Kudos to all special children and their parents. I admire them greatly, the first for their patience in facing their challenges without complaint, and the second for giving their special offspring unconditional love and care and asking absolutely nothing in return.
Kudos also to the United Nations and to the members who are signatories to the two international human rights treaties that give special children special rights. These are the Convention on the Rights of the Child and the Convention on the Rights of Persons with Disabilities (CRPD). This would also include Pakistan, which has signed and ratified the two conventions.
I must add my very strong reservations here. On both occasions when the two instruments were signed, a PPP government was in power and took the initiative, although its record of implementation in this respect was dismal. It does not exonerate other parties who neglect the duties that the conventions impose on all signatories. In such matters, the state is responsible and it is shameful that children are the most neglected group in our population, regardless of which party is in power. To the great dismay and disappointment of parents of special children and their compatriots, these conventions have never brought the expected relief.
Both conventions make special mention of the special child. Article 23 of the Convention on the Rights of the Child states that all children with mental or physical disabilities have the right to participate fully in the life of their community. It obliges States to provide support to those caring for special children and their parents to facilitate children’s access to their rights and to ensure that their dignity is not violated.
Parents of special children suffer financially and emotionally.
The CRPD also recognizes the need to adapt to the needs of special children as they grow physically. It is about adapting facilities to the physical needs of a growing child. Therefore, it is not unreasonable to ask for more from our government. It is the responsibility of the state to honor the commitments it has made by signing and ratifying human rights instruments.
There are a variety of disabilities found in children around the world, and medical science has yet to discover the reasons for many of them. Therefore, it is not even possible to take preventive measures.
In general, disabilities can be divided into two groups. Some special children can be helped a little by giving them training and guidance to be able to meet their own personal needs on their own so that they are not totally dependent on others. But there are others whose disorders are so severe that they transcend such help. They are totally dependent on their caregivers, who are usually their parents of limited resources. It is the families of special children in the second category who need support – financially and in terms of facilities.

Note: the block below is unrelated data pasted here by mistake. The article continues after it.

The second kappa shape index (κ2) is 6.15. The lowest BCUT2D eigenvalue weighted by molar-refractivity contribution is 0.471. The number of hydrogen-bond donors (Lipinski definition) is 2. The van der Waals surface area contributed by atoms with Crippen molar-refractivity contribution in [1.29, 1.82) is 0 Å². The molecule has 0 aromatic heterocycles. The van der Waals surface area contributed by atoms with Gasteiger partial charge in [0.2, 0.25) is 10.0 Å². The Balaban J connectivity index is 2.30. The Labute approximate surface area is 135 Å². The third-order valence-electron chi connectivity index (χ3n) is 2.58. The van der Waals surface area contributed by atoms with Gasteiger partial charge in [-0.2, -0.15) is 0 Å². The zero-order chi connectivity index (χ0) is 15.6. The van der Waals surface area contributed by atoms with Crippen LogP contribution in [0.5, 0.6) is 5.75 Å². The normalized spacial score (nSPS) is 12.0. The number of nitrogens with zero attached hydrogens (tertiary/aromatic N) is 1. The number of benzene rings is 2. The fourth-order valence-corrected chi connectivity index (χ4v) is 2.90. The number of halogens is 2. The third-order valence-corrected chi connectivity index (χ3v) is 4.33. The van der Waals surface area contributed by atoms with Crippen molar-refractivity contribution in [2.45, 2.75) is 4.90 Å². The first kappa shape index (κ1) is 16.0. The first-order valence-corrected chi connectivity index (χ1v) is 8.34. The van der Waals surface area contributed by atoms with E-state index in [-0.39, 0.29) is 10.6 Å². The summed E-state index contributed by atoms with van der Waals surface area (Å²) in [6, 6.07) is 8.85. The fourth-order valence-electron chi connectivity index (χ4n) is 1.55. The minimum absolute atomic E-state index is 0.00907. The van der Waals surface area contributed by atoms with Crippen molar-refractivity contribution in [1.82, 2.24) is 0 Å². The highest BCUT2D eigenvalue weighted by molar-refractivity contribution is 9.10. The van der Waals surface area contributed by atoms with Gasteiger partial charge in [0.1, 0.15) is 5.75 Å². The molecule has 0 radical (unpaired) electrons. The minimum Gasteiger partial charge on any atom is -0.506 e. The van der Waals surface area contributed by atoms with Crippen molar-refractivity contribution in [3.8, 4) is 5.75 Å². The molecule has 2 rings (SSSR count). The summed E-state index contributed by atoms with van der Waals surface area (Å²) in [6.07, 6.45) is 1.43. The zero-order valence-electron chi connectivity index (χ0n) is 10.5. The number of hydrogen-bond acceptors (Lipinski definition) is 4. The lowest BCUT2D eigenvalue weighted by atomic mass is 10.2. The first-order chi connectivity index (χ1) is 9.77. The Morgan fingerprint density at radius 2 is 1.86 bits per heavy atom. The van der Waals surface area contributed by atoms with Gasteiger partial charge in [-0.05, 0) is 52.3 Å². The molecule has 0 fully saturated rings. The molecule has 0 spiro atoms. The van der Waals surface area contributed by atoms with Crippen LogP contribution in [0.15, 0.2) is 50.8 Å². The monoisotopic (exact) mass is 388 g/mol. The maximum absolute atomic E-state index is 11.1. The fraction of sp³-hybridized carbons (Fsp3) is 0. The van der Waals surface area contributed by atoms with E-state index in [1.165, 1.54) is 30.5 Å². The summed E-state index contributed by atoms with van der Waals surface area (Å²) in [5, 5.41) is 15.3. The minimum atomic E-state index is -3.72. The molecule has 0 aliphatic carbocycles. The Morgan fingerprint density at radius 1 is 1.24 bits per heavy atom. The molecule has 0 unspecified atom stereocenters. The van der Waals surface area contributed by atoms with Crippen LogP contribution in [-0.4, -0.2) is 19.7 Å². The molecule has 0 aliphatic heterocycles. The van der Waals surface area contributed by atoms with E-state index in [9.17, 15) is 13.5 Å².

I personally know parents with special children who suffer both financially and emotionally. I find that this negligence on the part of the government is simply unforgivable. The victims of this official callousness and neglect are invariably the innocent youth who have no voice and are therefore doubly handicapped.
Let’s take the case of Mahira (not her real name), the daughter of a humble friend who suffers from microcephaly that doesn’t allow her brain to develop normally. As a result, she is mentally handicapped. Due to the autonomic neuropathy, their bodily functions are also impaired. Her sweat glands are not working and she has no pain sensations in her extremities. Her self-strike disorder, over which she has no control, poses another challenge. Mahira needs constant monitoring while awake and she needs a climate controlled environment if her body temperature is to be regulated.
Those who have cared for such children will understand how distressing it can be to have a special child suffering from such symptoms. The emotional stress that parents live with is bad enough. In addition, the electricity bill itself has become a major concern for Mahira’s family, as KE regularly increases electricity charges.
How can those responsible in the country help in such cases? In many ways. A program along the lines of BISP and Ehsaas could be launched to help such children financially. In cases where special facilities such as electricity/gas are required, concessions on electricity bills can be provided for families with special children. All of this is not difficult to organize as Nadra has a column for people with disabilities who should be able to identify special children.
There is also a need to raise public awareness of special children. It is not God’s wrath that is visited on parents for past sins. This is a message that needs to be conveyed to all sections of society.
Published in Dawn, September 23, 2022